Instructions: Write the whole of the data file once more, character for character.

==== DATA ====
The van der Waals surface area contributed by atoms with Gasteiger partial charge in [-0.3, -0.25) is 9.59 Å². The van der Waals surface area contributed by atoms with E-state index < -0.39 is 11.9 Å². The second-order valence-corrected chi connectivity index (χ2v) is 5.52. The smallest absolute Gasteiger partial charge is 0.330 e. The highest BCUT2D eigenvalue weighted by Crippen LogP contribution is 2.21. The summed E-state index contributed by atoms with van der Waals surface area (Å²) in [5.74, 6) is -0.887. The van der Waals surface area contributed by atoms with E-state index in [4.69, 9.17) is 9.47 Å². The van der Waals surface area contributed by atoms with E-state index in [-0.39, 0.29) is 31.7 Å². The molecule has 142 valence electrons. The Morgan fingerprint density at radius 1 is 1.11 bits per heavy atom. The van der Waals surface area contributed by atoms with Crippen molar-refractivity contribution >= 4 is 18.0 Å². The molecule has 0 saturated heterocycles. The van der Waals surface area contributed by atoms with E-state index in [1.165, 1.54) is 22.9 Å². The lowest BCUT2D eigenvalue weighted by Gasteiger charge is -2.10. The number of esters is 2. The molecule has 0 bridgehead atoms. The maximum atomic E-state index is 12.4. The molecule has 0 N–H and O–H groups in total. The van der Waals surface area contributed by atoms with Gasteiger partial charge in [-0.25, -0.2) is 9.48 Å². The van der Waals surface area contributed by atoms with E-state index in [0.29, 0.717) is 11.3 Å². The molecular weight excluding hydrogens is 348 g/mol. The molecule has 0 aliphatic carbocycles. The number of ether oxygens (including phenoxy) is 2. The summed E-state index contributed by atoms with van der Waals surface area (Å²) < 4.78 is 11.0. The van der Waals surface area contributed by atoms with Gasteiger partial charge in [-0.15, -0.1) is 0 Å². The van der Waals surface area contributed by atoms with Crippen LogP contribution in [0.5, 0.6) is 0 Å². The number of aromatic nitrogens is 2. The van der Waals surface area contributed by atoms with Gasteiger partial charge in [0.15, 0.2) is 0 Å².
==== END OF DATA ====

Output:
The van der Waals surface area contributed by atoms with Gasteiger partial charge in [-0.3, -0.25) is 9.59 Å². The van der Waals surface area contributed by atoms with E-state index < -0.39 is 11.9 Å². The second-order valence-corrected chi connectivity index (χ2v) is 5.52. The smallest absolute Gasteiger partial charge is 0.330 e. The highest BCUT2D eigenvalue weighted by Crippen LogP contribution is 2.21. The summed E-state index contributed by atoms with van der Waals surface area (Å²) in [5.74, 6) is -0.887. The van der Waals surface area contributed by atoms with E-state index in [4.69, 9.17) is 9.47 Å². The van der Waals surface area contributed by atoms with E-state index in [-0.39, 0.29) is 31.7 Å². The molecule has 142 valence electrons. The Morgan fingerprint density at radius 1 is 1.11 bits per heavy atom. The van der Waals surface area contributed by atoms with Crippen molar-refractivity contribution >= 4 is 18.0 Å². The molecule has 0 saturated heterocycles. The van der Waals surface area contributed by atoms with E-state index in [1.165, 1.54) is 22.9 Å². The lowest BCUT2D eigenvalue weighted by Gasteiger charge is -2.10. The number of esters is 2. The molecule has 0 bridgehead atoms. The maximum atomic E-state index is 12.4. The molecule has 0 N–H and O–H groups in total. The van der Waals surface area contributed by atoms with Gasteiger partial charge in [-0.25, -0.2) is 9.48 Å². The van der Waals surface area contributed by atoms with E-state index in [0.29, 0.717) is 11.3 Å². The molecular weight excluding hydrogens is 348 g/mol. The molecule has 0 aliphatic carbocycles. The number of ether oxygens (including phenoxy) is 2. The summed E-state index contributed by atoms with van der Waals surface area (Å²) < 4.78 is 11.0. The van der Waals surface area contributed by atoms with Gasteiger partial charge in [-0.15, -0.1) is 0 Å². The van der Waals surface area contributed by atoms with Crippen LogP contribution in [0.5, 0.6) is 0 Å². The number of aromatic nitrogens is 2. The van der Waals surface area contributed by atoms with Gasteiger partial charge in [0.15, 0.2) is 0 Å².